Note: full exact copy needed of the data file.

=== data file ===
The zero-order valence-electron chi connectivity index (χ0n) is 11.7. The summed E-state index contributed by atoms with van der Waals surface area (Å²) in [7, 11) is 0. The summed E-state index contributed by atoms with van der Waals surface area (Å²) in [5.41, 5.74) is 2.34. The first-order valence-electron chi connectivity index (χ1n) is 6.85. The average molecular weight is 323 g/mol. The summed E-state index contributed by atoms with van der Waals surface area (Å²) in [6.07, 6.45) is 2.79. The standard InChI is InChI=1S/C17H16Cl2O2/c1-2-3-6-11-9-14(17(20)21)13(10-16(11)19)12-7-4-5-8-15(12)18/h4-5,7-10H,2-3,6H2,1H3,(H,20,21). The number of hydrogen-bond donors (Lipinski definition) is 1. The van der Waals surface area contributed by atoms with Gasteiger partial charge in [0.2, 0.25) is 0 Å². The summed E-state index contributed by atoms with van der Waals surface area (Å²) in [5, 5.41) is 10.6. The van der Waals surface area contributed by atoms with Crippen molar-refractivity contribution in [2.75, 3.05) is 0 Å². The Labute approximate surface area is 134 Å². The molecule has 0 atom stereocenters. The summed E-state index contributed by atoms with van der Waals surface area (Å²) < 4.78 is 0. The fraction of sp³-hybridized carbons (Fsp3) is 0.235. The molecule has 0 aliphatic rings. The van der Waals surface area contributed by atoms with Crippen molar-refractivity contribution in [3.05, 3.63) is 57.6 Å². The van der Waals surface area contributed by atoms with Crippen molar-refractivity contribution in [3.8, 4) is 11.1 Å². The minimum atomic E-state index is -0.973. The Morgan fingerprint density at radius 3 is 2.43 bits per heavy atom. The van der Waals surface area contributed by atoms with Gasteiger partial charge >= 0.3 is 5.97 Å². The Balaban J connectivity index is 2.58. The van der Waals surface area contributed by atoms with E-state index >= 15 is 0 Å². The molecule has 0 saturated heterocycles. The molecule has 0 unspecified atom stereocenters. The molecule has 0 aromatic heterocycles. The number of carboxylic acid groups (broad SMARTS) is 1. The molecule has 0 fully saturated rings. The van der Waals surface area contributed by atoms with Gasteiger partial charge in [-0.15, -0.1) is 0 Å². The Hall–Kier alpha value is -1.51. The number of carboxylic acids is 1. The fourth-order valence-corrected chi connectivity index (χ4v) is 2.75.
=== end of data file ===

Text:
The zero-order valence-electron chi connectivity index (χ0n) is 11.7. The summed E-state index contributed by atoms with van der Waals surface area (Å²) in [7, 11) is 0. The summed E-state index contributed by atoms with van der Waals surface area (Å²) in [5.41, 5.74) is 2.34. The first-order valence-electron chi connectivity index (χ1n) is 6.85. The average molecular weight is 323 g/mol. The summed E-state index contributed by atoms with van der Waals surface area (Å²) in [6.07, 6.45) is 2.79. The standard InChI is InChI=1S/C17H16Cl2O2/c1-2-3-6-11-9-14(17(20)21)13(10-16(11)19)12-7-4-5-8-15(12)18/h4-5,7-10H,2-3,6H2,1H3,(H,20,21). The number of hydrogen-bond donors (Lipinski definition) is 1. The van der Waals surface area contributed by atoms with Gasteiger partial charge in [0.2, 0.25) is 0 Å². The summed E-state index contributed by atoms with van der Waals surface area (Å²) in [5, 5.41) is 10.6. The van der Waals surface area contributed by atoms with Crippen molar-refractivity contribution in [2.75, 3.05) is 0 Å². The Labute approximate surface area is 134 Å². The molecule has 0 atom stereocenters. The summed E-state index contributed by atoms with van der Waals surface area (Å²) < 4.78 is 0. The fraction of sp³-hybridized carbons (Fsp3) is 0.235. The molecule has 0 aliphatic rings. The van der Waals surface area contributed by atoms with Crippen molar-refractivity contribution in [3.05, 3.63) is 57.6 Å². The van der Waals surface area contributed by atoms with Crippen molar-refractivity contribution in [3.8, 4) is 11.1 Å². The minimum atomic E-state index is -0.973. The Morgan fingerprint density at radius 3 is 2.43 bits per heavy atom. The van der Waals surface area contributed by atoms with Gasteiger partial charge >= 0.3 is 5.97 Å². The Balaban J connectivity index is 2.58. The van der Waals surface area contributed by atoms with E-state index >= 15 is 0 Å². The molecule has 0 saturated heterocycles. The molecule has 0 unspecified atom stereocenters. The molecule has 0 aromatic heterocycles. The number of carboxylic acid groups (broad SMARTS) is 1. The molecule has 0 fully saturated rings. The van der Waals surface area contributed by atoms with Gasteiger partial charge in [-0.15, -0.1) is 0 Å². The Hall–Kier alpha value is -1.51. The number of carboxylic acids is 1. The fourth-order valence-corrected chi connectivity index (χ4v) is 2.75.